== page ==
My mugshot on the Biz Wiki
I’ve always believed that librarians need to have their faces and names plastered all over library websites. Having a face on the website gives patrons someone to recognize in the library, which in turn can help make the library more personal and less institutional. Putting your face out there can also make for some interesting conversations.
Just yesterday I got an email from a faculty member who was needing some help locating some industry analyst reports. This particular faculty member was from another department that is outside of my business/economics subject area, so I didn’t know him at all. I got the email late in the day, so I didn’t have time to finish the response to him. However I didn’t even need to send the email after all.
After work I took my boys to our church’s Vacation Bible School. A little bit into the activities, a man walked up to me and said, “Hey, you’re Chad Boeninger (mispronounced, as usual), right?”. It turns out that the man was the same faculty member who sent me the email three hours earlier. I had recognized his name from somewhere, but could not place from where. The faculty member said he recognized me from my picture on the Biz Wiki. We spent a few minutes talking about his research needs, and being able to talk face-to-face was a lot easier than exchanging emails. I enjoyed my conversation with him, and when I see him at church or around campus, I’ll be sure to say “hi.”
The point here is obvious. Without my picture, this faculty member would not have known who I was. My picture on the web enabled him to ID me in a lineup and he was able to initiate conversation. Athens is a pretty small town, and this sort of thing happens quite a bit. Small town or not, your picture on your website can make you (and your site) a bit more approachable.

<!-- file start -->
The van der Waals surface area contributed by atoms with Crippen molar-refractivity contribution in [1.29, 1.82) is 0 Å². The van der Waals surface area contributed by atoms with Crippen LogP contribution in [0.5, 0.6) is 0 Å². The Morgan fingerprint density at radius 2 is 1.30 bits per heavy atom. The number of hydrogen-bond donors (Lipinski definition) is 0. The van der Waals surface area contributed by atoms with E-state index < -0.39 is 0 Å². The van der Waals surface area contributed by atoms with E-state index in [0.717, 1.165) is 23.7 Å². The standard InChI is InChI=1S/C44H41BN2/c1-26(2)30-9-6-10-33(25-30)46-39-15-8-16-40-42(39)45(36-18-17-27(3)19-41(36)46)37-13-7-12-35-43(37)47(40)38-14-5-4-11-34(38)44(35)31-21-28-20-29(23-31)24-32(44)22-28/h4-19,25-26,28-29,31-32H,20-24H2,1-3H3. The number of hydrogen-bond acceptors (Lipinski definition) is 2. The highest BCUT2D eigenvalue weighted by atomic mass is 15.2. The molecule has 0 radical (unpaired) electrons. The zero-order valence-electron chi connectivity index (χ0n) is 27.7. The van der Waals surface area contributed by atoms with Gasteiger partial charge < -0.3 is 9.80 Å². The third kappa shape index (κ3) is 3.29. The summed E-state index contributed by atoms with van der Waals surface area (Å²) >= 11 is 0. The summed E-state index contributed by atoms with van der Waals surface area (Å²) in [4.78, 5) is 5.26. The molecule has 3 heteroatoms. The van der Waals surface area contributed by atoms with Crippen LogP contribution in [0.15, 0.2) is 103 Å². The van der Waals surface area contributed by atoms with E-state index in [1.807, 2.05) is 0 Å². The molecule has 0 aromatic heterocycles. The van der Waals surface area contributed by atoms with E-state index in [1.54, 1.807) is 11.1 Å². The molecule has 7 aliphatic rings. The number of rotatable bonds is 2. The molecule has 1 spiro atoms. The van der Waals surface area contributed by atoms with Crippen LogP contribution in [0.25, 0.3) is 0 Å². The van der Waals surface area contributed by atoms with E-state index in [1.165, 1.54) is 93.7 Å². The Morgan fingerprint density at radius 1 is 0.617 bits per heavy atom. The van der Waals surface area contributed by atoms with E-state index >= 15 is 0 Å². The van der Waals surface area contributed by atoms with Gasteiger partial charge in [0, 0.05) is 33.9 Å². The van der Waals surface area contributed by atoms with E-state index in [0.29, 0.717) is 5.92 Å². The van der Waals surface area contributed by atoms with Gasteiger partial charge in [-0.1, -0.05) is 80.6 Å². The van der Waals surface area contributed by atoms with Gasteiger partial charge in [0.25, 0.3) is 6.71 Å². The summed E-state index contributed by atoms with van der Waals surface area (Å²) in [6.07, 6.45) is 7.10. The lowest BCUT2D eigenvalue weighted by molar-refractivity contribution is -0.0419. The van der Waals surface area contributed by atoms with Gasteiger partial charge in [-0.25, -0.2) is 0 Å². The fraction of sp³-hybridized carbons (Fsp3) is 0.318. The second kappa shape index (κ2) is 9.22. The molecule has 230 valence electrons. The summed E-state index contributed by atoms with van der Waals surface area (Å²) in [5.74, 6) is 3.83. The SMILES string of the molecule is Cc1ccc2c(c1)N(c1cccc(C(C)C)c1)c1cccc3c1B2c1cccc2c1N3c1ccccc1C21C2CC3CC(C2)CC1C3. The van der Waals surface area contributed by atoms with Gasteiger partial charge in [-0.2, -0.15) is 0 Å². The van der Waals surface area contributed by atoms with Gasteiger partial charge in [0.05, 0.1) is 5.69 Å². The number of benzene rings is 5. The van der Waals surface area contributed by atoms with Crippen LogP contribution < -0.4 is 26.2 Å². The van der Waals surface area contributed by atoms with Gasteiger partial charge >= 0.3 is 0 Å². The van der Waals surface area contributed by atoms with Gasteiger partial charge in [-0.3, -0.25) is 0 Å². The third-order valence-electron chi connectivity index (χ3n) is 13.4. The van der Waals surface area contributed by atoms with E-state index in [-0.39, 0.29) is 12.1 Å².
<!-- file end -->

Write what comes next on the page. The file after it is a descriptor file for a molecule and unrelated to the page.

Are you thinking of using twitter to reach customers or library patrons? If so, this article from Business Week is a really informative read, and shows how actual questions and problems were resolved by using twitter. It serves as a good model for libraries who want to use twitter to help patrons and promote news and events.
One thing that I found especially interesting was the concept of a person, rather than an institution, twittering. I know many libraries have started twittering, but many of these libraries tweet as the institution, with no person or face to tie the account to. Here’s what Frank, aka @ComcastCares, says about having a face on twitter:
It’s not unusual for customers to address Frank or his team members by name. “Originally when I started to do this, I used the Comcast symbol instead of my picture,” says Frank. “Then I listened to some customer feedback, and one was: ‘Where’s your picture?’ Now when they think Comcast, they think Frank. Right now I have 5,700 followers. They know about my family Web site. It gives a face to Comcast.” Frank’s other Twitter team members go by the names ComcastBill and ComcastGeorge.
I think Frank makes a very important point here. I believe our users will be more inclined to communicate with us via twitter, or even follow us, if we use twitter to give our library a face. In other words, use twitter to increase your library’s presence and outreach to patrons, but don’t have a picture of your logo or you building. Twitter is all about connecting with people, so make sure your library twitter account is a real person.